The vast majority of serious cyclists today ride carbon frames. And when it comes to clamping that frame into a stationary trainer, some riders believe you are placing damaging stresses on the frame. Is this a valid fear? Are you putting your baby at risk while Zwifting?

Here are five reasons why I believe these fears are unfounded:

#1: Industry disagreement

If stationary training was leading to broken frames, we would see an industry-wide stance against training on carbon. Yet this is not what we see. As it stands, some big bike makers are friendly towards trainer use, while others are not. (See Is trainer use covered by your warranty? for more on this topic.)

#2: Where are the broken bikes?

Searching on Google and YouTube for stories of people breaking their carbon frames on indoor trainers turns up very few results. Instead, I see numerous posts from people saying “I’ve used my carbon bike in my trainer for years with no problems.” I also see posts from shop owners like this (taken from this Bicycling.com forum topic):

Just pulling up our sales history on trainers – since 1999 we have sold 377 trainers. I couldn’t even begin to search for a total number of carbon bikes we’ve sold in that time, but we’re talking WELL over 1000. We’ve never once had a frame failure attributed to a trainer.

Given how many miles people are putting in on Zwift (5.8 million miles in January ’16 alone), the Zwift Riders Facebook group should be blowing up with stories of failed frames if this is an issue. But I’ve never seen such a post.

If this was a common problem you would see stories and strong warnings everywhere onlineSpeaking of warnings…

#3: Trust the Lama

Shane Miller, OZ Zwifter extraordinaire, posted a video on this topic just last night:

He includes good points about using the proper skewer and understanding that sprinting technique on a trainer is different than outside. (On a trainer it’s an up-down motion, while outside there is a lot of side to side movement of the frame).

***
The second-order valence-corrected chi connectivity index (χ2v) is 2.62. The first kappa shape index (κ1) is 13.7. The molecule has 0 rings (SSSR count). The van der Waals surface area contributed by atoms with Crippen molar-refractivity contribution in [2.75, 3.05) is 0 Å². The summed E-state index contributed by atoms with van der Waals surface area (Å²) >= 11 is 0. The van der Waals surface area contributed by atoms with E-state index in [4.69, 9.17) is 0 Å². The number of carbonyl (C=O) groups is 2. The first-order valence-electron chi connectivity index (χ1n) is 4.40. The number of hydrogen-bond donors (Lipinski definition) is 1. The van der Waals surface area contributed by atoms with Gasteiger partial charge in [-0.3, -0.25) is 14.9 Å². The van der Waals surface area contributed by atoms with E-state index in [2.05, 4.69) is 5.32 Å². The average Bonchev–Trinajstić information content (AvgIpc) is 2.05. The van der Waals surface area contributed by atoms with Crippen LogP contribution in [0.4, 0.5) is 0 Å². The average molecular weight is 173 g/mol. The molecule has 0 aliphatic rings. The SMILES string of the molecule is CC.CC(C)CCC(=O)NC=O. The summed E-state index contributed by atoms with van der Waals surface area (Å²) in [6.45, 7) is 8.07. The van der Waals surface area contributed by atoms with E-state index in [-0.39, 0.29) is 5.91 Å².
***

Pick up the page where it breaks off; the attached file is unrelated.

#4: Trust a carbon fiber bike repair expert

Shane was also part of the video below from Cycling Maven which includes tons of fascinating information about carbon fiber bikes, including a carbon repair expert stating that he never gets bikes in for repair due to damage from trainers.

#5: Trust the boys at GCN

In their “How to Train Indoors” video (at the 1:10 mark) Simon says, “We spoke to a number of manufacturers and they all said if you set up your turbo correctly, your bike frame is going to be fine.”

Here’s another more recent GCN video on this topic:

If it’s a myth, why do some believe it?

It is true that a standard titanium rear skewer can be bent while using a trainer (hence it is best to use the steel skewers commonly supplied by the trainer manufacturer.) So obviously there are some stresses on trainers which don’t exist on the road. This may lead some to believe that the frame is in danger as well.

And while I’m not entirely sure, my guess is this myth began as a legitimate concern when carbon frames were in their infancy (~25 years ago). Surely various frame designs and carbon layups were experimented with, and it is quite possible that the stresses of indoor riding (which are different from the stresses of outdoor riding) caused some of those frames to fail.

Based on current manufacturer warranties, though, it is clear those challenges have been overcome and carbon frames are safe to ride on indoor trainers, provided out of the saddle efforts utilize the proper “up-down” technique.

So #RideOn, carbon bike owners!